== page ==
Barclays said it had made “a firm commitment to align our entire financing portfolio to the goals of the Paris Agreement”.
Large institutional investors in the meat industry are similarly guarded on the matter.
“We have not observed any increase in the risks we bear in this sector,” said Crédit Agricole, adding that it had “no strategy to reduce our commitments”. However, it said its exposure “should naturally decrease” should consumer trends, such as the shift towards vegetable-based proteins, continue.
UBS acknowledged “increased investment risk” in the meat and dairy sectors but noted that a growing global middle-class population meant “overall demand for meat will continue to increase”.
“Many traditional players in these areas are investing in both alternatives and innovation to address the climate implications of their core product and meet evolving consumer preferences,” the Swiss bank said.
Farm Animal Investment Risk and Return, an investor advisory and research network backed by asset managers controlling $23tn, has assessed the potential impact of climate change on 50 meat and dairy companies.
It found that 44 of them had no, or limited, disclosure of initiatives against deforestation — which is often driven by livestock demand and has a huge direct carbon impact.
The failure to address these issues will lead to the devaluation of companies in the meat and dairy sectors, said Maria Lettini, Fairr’s executive director. “The $1.5tn [meat] industry has significant value at risk now.”
Rather than engaging with investors and lenders from a financial risk perspective, other environmental activists are opting for blunter methods, demanding divestment and cutting of lending to the sector for the sake of the planet.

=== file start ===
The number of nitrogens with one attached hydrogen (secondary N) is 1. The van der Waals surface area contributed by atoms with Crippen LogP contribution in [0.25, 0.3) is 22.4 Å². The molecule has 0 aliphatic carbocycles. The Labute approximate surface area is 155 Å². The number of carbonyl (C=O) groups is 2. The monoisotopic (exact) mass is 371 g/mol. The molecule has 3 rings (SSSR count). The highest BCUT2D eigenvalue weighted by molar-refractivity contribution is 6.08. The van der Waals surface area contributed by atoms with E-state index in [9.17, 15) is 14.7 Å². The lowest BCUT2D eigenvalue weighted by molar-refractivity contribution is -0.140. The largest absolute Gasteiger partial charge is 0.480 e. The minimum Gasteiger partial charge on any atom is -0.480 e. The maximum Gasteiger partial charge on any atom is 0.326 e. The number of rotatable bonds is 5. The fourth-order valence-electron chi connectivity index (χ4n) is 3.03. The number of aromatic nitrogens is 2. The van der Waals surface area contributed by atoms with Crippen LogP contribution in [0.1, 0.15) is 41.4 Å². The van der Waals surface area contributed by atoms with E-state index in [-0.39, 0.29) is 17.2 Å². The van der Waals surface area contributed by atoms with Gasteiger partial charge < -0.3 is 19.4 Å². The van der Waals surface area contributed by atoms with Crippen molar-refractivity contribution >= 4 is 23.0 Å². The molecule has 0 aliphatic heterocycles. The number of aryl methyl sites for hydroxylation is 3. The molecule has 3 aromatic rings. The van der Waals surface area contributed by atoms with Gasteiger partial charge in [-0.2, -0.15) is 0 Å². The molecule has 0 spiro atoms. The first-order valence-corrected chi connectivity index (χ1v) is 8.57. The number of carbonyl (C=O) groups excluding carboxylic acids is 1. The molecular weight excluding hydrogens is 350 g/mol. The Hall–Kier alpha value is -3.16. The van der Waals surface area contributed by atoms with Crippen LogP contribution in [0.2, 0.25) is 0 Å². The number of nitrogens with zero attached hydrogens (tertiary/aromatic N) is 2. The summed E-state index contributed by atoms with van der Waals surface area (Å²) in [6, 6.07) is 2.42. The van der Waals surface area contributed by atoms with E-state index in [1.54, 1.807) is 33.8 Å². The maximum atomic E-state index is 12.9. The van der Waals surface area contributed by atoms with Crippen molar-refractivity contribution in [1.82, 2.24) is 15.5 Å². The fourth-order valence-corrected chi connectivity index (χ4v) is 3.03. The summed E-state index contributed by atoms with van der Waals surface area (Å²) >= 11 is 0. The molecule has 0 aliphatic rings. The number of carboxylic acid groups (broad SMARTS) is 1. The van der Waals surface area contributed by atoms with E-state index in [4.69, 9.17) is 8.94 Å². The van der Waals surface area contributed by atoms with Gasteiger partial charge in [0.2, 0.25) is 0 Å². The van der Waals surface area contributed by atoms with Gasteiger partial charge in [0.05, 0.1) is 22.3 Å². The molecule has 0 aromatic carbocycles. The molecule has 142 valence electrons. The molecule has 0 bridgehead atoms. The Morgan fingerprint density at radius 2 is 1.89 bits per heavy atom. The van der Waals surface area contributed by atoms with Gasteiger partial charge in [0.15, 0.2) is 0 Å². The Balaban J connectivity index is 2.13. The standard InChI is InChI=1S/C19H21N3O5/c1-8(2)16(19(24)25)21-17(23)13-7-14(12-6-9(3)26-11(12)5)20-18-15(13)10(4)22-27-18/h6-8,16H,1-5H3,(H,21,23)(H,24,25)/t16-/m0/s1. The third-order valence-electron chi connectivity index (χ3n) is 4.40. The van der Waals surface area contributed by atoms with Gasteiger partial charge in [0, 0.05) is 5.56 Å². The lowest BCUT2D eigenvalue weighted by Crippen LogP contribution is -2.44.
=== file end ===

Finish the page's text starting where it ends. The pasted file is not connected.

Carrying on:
“If [banks and investors] want to take their climate change responsibilities seriously then they can't continue to support livestock and dairy businesses,” said Carina Millstone, executive director of Feedback, which is calling for a sustainable food system.
Ms Millstone said engagement by big investors and lenders did not work and often led to greenwashing, insisting that the only way to change the sector’s practices was to “defund it”.
But Marisa Drew, chief sustainability officer at Credit Suisse, warned that divestment or defunding was not necessarily constructive.
“When you divest without a credible substitute, an environmental issue could become a social issue,” she said, emphasising the importance of helping high-emissions industries and those that rely on them to transition quickly.
The meat and dairy industry regard both the highlighting of financial risks and demands of divestment as “anti-meat” and “alarmist”.
“The livestock sector is very far from being the new fossil fuel industry,” said Kay Johnson Smith, head of the Animal Agriculture Alliance. “Investors who are supporting the sustainable production of safe, affordable and nutritious food should not be targeted as such.”
Frédéric Leroy, professor of food science and biotechnology at Vrije Universiteit in Brussels, believes that investor pressure on the meat and dairy sector, as well as a worsening perception of the industry among consumers, is damaging for farmers.
“Farmers put their soul in what they’re doing, and then are criticised,” he said. “They are under huge amounts of pressure, and it's no wonder young people don't want to go into agriculture.”
Prof Leroy warned of the dangers of glorifying new technologies in alternative protein production, such as microbials and 3D printing.
“These are fragile ideas. Farming skills will be lost,” he said. “It will make the food supply dangerously fragile.”
Additional reporting by Anna Gross in London